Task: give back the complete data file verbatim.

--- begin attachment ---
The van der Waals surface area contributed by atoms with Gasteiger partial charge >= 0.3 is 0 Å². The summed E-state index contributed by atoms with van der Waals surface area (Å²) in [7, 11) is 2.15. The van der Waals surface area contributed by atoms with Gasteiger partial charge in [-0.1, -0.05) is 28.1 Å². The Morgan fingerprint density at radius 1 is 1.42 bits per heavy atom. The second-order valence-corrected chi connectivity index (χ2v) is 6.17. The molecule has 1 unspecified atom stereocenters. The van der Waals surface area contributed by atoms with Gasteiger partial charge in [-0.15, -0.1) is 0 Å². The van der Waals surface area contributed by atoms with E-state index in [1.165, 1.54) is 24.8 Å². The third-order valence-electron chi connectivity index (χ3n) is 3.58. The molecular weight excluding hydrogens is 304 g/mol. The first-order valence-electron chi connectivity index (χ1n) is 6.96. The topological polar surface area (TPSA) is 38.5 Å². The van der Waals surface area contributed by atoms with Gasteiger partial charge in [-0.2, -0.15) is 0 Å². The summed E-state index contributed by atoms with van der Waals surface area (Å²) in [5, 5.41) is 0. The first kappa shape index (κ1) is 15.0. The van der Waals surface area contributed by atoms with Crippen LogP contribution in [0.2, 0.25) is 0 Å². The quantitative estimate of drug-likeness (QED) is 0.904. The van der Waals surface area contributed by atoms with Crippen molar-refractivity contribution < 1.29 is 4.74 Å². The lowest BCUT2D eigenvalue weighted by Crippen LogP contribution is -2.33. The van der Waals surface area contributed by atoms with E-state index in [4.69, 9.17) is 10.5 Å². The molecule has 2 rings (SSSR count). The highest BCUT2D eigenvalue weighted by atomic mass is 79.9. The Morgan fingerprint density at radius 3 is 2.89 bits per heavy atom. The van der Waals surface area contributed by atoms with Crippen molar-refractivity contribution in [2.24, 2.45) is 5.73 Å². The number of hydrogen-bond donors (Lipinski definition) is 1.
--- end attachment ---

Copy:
The van der Waals surface area contributed by atoms with Gasteiger partial charge >= 0.3 is 0 Å². The summed E-state index contributed by atoms with van der Waals surface area (Å²) in [7, 11) is 2.15. The van der Waals surface area contributed by atoms with Gasteiger partial charge in [-0.1, -0.05) is 28.1 Å². The Morgan fingerprint density at radius 1 is 1.42 bits per heavy atom. The second-order valence-corrected chi connectivity index (χ2v) is 6.17. The molecule has 1 unspecified atom stereocenters. The van der Waals surface area contributed by atoms with Gasteiger partial charge in [-0.15, -0.1) is 0 Å². The van der Waals surface area contributed by atoms with E-state index in [1.165, 1.54) is 24.8 Å². The third-order valence-electron chi connectivity index (χ3n) is 3.58. The molecular weight excluding hydrogens is 304 g/mol. The first-order valence-electron chi connectivity index (χ1n) is 6.96. The topological polar surface area (TPSA) is 38.5 Å². The van der Waals surface area contributed by atoms with Gasteiger partial charge in [-0.2, -0.15) is 0 Å². The summed E-state index contributed by atoms with van der Waals surface area (Å²) in [5, 5.41) is 0. The first kappa shape index (κ1) is 15.0. The van der Waals surface area contributed by atoms with Crippen LogP contribution in [0.2, 0.25) is 0 Å². The quantitative estimate of drug-likeness (QED) is 0.904. The van der Waals surface area contributed by atoms with Crippen molar-refractivity contribution < 1.29 is 4.74 Å². The lowest BCUT2D eigenvalue weighted by Crippen LogP contribution is -2.33. The van der Waals surface area contributed by atoms with E-state index in [4.69, 9.17) is 10.5 Å². The molecule has 2 rings (SSSR count). The highest BCUT2D eigenvalue weighted by atomic mass is 79.9. The Morgan fingerprint density at radius 3 is 2.89 bits per heavy atom. The van der Waals surface area contributed by atoms with Crippen molar-refractivity contribution in [2.24, 2.45) is 5.73 Å². The number of hydrogen-bond donors (Lipinski definition) is 1.